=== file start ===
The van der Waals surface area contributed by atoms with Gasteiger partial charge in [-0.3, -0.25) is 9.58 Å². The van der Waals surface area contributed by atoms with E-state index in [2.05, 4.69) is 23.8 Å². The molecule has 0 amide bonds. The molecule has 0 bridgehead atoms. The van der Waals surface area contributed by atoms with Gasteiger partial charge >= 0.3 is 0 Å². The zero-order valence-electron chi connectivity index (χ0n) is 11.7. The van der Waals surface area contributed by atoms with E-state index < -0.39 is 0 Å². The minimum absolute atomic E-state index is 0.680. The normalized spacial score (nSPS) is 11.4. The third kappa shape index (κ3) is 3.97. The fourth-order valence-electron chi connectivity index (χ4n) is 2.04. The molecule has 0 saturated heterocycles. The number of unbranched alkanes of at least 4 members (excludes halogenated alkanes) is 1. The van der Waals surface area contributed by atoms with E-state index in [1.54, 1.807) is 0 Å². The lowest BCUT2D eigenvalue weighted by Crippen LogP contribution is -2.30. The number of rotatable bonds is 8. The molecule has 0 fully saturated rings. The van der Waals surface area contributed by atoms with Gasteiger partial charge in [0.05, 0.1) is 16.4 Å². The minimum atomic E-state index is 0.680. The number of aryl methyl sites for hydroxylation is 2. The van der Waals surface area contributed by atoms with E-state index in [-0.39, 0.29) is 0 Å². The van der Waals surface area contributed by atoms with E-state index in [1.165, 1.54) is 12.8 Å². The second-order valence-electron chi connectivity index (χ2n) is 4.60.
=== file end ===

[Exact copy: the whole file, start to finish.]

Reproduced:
The van der Waals surface area contributed by atoms with Gasteiger partial charge in [-0.3, -0.25) is 9.58 Å². The van der Waals surface area contributed by atoms with E-state index in [2.05, 4.69) is 23.8 Å². The molecule has 0 amide bonds. The molecule has 0 bridgehead atoms. The van der Waals surface area contributed by atoms with Gasteiger partial charge >= 0.3 is 0 Å². The zero-order valence-electron chi connectivity index (χ0n) is 11.7. The van der Waals surface area contributed by atoms with E-state index < -0.39 is 0 Å². The minimum absolute atomic E-state index is 0.680. The normalized spacial score (nSPS) is 11.4. The third kappa shape index (κ3) is 3.97. The fourth-order valence-electron chi connectivity index (χ4n) is 2.04. The molecule has 0 saturated heterocycles. The number of unbranched alkanes of at least 4 members (excludes halogenated alkanes) is 1. The van der Waals surface area contributed by atoms with E-state index in [1.54, 1.807) is 0 Å². The lowest BCUT2D eigenvalue weighted by Crippen LogP contribution is -2.30. The number of rotatable bonds is 8. The molecule has 0 fully saturated rings. The van der Waals surface area contributed by atoms with Gasteiger partial charge in [0.05, 0.1) is 16.4 Å². The minimum atomic E-state index is 0.680. The number of aryl methyl sites for hydroxylation is 2. The van der Waals surface area contributed by atoms with E-state index in [-0.39, 0.29) is 0 Å². The van der Waals surface area contributed by atoms with E-state index in [1.165, 1.54) is 12.8 Å². The second-order valence-electron chi connectivity index (χ2n) is 4.60.